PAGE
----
11 stories
today

[Updated] Microsoft finally re-releases the Windows 10 October 2018 Update

It’s finally happening: Microsoft is re-releasing the Windows 10 October 2018 update, a little more than month after the company had to pause the initial rollout on October 2. The company has updated its Windows 10 update history page today to announce that the major Windows 10 update would roll out to all users starting today:

On November 13, 2018, we will begin the re-release of the Windows 10 October Update (version 1809), Windows Server 2019, and Windows Server, version 1809. We encourage you to wait until the feature update is offered to your device automatically.

As you can see, the company is encouraging users to wait until the update arrives on their PC, but you can still download it today if you check for updates in Windows Update. This has just been confirmed by John Cable Director of Program Management, Windows Servicing and Delivery who published a post on the Windows blog to explain what went wrong during the initial rollout.

Even though the update is available for “seekers,” Microsoft opted for a cautious approach this time around. “If we detect that your device may have an issue, such as an application incompatibility, we will not install the update until that issue is resolved, even if you “Check for updates,” so you avoid encountering any known problems,” explained Cable.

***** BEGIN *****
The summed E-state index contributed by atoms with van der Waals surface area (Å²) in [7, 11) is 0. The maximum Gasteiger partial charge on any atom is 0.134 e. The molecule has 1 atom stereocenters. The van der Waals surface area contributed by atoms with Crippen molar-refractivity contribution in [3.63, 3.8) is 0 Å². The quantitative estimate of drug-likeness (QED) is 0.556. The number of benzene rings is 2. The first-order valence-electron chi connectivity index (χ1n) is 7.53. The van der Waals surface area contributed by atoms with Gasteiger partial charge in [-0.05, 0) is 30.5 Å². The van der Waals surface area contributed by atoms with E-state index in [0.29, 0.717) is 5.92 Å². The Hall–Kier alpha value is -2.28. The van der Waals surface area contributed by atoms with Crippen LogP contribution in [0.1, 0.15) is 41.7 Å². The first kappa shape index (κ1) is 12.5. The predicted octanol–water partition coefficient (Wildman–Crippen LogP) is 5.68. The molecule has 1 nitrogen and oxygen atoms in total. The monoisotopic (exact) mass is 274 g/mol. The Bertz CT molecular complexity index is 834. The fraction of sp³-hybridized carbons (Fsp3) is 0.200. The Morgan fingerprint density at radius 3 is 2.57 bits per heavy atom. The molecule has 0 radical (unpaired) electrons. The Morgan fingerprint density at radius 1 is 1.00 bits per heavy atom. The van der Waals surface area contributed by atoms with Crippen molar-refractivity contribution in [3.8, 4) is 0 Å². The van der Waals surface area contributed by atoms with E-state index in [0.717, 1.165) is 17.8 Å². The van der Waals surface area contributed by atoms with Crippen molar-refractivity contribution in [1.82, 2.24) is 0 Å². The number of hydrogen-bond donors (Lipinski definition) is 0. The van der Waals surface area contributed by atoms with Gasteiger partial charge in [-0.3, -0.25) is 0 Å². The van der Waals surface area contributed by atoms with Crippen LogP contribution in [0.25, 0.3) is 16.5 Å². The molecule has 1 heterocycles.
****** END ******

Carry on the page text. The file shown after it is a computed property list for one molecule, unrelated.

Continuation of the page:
As you may know, there were several issues with the initial build that could cause personal files to be deleted after installing the update. Microsoft has fixed all these bugs in the build 17763.107 that was pushed to Slow and Release Preview Insiders on October 30, and it all seems like this is the build that will start rolling out today. Stay tuned to OnMSFT as we should learn more in a couple of minutes.

Update: A previous version of this post said that the update would roll out gradually to Windows 10 users, but Microsoft’s John Cable has since explained that it would also be available today for “seekers” We’ve updated the post with these additionnal details.

Further reading: ,

Do you think Microsoft chose the right approach to re-release the October 2018 update?